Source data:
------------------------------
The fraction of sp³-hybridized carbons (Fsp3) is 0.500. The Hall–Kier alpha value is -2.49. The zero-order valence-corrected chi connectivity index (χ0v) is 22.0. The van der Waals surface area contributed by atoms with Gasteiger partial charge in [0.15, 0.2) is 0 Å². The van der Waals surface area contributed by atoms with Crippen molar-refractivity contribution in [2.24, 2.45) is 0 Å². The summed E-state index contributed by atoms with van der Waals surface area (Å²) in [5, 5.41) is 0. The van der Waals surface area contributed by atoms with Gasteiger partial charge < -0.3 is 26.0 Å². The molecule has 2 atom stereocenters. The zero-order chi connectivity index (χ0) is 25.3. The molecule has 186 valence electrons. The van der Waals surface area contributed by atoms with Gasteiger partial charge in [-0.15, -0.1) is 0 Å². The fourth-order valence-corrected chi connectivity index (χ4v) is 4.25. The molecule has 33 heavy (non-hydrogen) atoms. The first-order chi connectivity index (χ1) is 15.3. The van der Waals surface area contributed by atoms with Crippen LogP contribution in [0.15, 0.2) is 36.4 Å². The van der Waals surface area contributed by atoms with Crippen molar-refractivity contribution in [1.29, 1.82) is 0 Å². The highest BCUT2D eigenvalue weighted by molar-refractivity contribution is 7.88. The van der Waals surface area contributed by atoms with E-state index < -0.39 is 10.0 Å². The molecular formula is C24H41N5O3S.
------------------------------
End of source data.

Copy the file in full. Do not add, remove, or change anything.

The fraction of sp³-hybridized carbons (Fsp3) is 0.500. The Hall–Kier alpha value is -2.49. The zero-order valence-corrected chi connectivity index (χ0v) is 22.0. The van der Waals surface area contributed by atoms with Gasteiger partial charge in [0.15, 0.2) is 0 Å². The van der Waals surface area contributed by atoms with Crippen molar-refractivity contribution in [2.24, 2.45) is 0 Å². The summed E-state index contributed by atoms with van der Waals surface area (Å²) in [5, 5.41) is 0. The van der Waals surface area contributed by atoms with Gasteiger partial charge < -0.3 is 26.0 Å². The molecule has 2 atom stereocenters. The zero-order chi connectivity index (χ0) is 25.3. The molecule has 186 valence electrons. The van der Waals surface area contributed by atoms with Gasteiger partial charge in [-0.15, -0.1) is 0 Å². The fourth-order valence-corrected chi connectivity index (χ4v) is 4.25. The molecule has 33 heavy (non-hydrogen) atoms. The first-order chi connectivity index (χ1) is 15.3. The van der Waals surface area contributed by atoms with Crippen LogP contribution in [0.15, 0.2) is 36.4 Å². The van der Waals surface area contributed by atoms with Crippen molar-refractivity contribution in [1.29, 1.82) is 0 Å². The highest BCUT2D eigenvalue weighted by molar-refractivity contribution is 7.88. The van der Waals surface area contributed by atoms with E-state index < -0.39 is 10.0 Å². The molecular formula is C24H41N5O3S.